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Apr. 9—South Texas middle school and high school students can learn how to go about applying to a U.S. service academy during a virtual Service Academy Day taking place on April 10.
U.S. Rep. Filemon Vela Jr. will host the Zoom session, which starts at 10 a.m. on April 10. Students in Vela's District 34 are invited to register for the event to hear from representatives from the U.S. Military Academy (West Point), U.S. Naval Academy, U.S. Air Force Academy, U.S. Merchant Marine Academy and U.S. Coast Guard Academy about how to apply to each institution.
Every U.S. congressman and senator has the opportunity to nominate young people for admission to the nation's service academies. Vela is allotted 10 nominations per each of the four academies requiring them (only the Coast Guard Academy does not), and normally his office is able to nominate every student from his district who applies to a particular academy.
Sally Lara, service academy coordinator for Vela's office, said the nominations work in parallel with students' applications to the academies.
"They apply to the academy, but then four out of the five academies also require a nomination to go along with the application," she said. "The individual applies to the academy, then they also apply to our office for a possible nomination. And then it just kind of keeps moving forward until it gets to the end."
Vela said the common thread among those requesting nominations and applying to the academies is that they're all high-performing students.
"It's usually driven by the individual student's motivation, a particular teacher or academic leader at whatever school they go to, and the parents," he said.
Maricela Cortez, Vela's district office director, said interest in the academies among the district's students has grown over the years, making the process more competitive, while the academies themselves are looking for "well rounded candidates" — students who excel in academics, athletics and community involvement.
"I think part of the reason we've seen an increased number of students interested in the academies is because when Sally and I did research we found out that normally students were being targeted at the ninth grade or even later during their junior year," she said. "We thought that the best approach was to target students in the eighth grade and incoming freshman, because they need to get started from day one their freshman year so they can apply properly. ... The student really has to excel, but they have to excel from day one of their freshman year, because (academies) will look at all four years."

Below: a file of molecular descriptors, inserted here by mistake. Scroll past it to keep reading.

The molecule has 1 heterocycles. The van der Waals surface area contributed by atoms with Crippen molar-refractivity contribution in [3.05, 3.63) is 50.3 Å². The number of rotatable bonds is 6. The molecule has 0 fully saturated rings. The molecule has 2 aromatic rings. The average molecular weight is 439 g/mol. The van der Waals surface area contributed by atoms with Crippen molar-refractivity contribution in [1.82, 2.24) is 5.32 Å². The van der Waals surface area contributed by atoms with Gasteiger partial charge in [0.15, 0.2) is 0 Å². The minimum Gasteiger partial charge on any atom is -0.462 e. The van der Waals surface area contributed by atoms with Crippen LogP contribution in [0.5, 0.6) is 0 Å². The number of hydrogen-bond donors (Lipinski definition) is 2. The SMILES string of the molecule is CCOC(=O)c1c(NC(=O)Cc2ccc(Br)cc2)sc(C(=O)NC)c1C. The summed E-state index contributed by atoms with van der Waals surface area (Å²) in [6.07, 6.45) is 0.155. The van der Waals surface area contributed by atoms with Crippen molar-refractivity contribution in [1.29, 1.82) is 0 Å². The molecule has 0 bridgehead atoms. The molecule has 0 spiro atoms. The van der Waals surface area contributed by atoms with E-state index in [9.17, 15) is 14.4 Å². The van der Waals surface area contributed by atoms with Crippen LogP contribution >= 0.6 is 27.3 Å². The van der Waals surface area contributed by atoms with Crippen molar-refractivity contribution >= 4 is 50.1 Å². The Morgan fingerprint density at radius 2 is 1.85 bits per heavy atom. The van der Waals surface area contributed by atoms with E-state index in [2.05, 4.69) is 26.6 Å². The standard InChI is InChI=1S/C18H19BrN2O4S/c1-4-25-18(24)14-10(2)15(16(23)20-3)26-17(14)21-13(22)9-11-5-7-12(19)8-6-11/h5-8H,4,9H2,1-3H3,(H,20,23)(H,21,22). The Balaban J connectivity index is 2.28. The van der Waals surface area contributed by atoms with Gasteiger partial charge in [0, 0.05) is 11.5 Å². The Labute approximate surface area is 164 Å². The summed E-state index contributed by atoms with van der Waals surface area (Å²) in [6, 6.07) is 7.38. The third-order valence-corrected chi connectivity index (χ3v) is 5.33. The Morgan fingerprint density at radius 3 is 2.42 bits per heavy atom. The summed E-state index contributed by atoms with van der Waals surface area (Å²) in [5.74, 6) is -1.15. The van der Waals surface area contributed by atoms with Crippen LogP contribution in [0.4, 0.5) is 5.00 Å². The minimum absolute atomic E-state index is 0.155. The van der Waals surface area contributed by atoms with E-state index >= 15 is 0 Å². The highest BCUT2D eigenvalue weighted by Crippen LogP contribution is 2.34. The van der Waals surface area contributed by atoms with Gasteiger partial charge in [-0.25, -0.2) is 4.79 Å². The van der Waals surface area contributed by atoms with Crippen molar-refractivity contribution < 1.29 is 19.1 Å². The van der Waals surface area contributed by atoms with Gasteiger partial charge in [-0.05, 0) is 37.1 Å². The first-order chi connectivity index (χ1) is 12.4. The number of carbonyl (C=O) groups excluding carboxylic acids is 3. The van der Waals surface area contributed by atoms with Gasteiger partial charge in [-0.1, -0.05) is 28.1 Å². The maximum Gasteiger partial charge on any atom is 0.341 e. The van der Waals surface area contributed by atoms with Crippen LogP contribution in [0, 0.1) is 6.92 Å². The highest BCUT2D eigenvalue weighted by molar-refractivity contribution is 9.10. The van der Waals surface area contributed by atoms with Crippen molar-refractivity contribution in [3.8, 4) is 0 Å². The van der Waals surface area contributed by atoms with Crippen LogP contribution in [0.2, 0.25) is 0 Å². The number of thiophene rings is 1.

According to a report titled "Gatekeepers to Opportunity: Racial Disparities in Congressional Nominations to the Military Service Academies," conducted by the Connecticut Veterans Legal Center and the Veterans Inclusions Project, nominations from Vela's office included the highest percentage— 78 percent — of Hispanic students nominated compared to every other member of the House.
Vela also had the third highest percentage — 80 percent — of nominations for students of color in general, and the highest percentage of nominations— again, 80 percent — for students of color in a rural district compared to every other rural district House member.
He said admission to service academies are a great opportunity for students in District 34, and credited Cortez and Lara for making his office's effort a success in getting as many students admitted as possible.
"Early on when I took office I knew I had the privilege of doing these nominations, so we made it a priority from the very beginning," Vela said.
To register for the April 10 Service Academy Day webinar go to zoomgov.com/webinar/register/5716166167794/WN_fvntIFgXQnGxo0Gqlkx24w. For more information contact Vela's office at (956) 544-8352.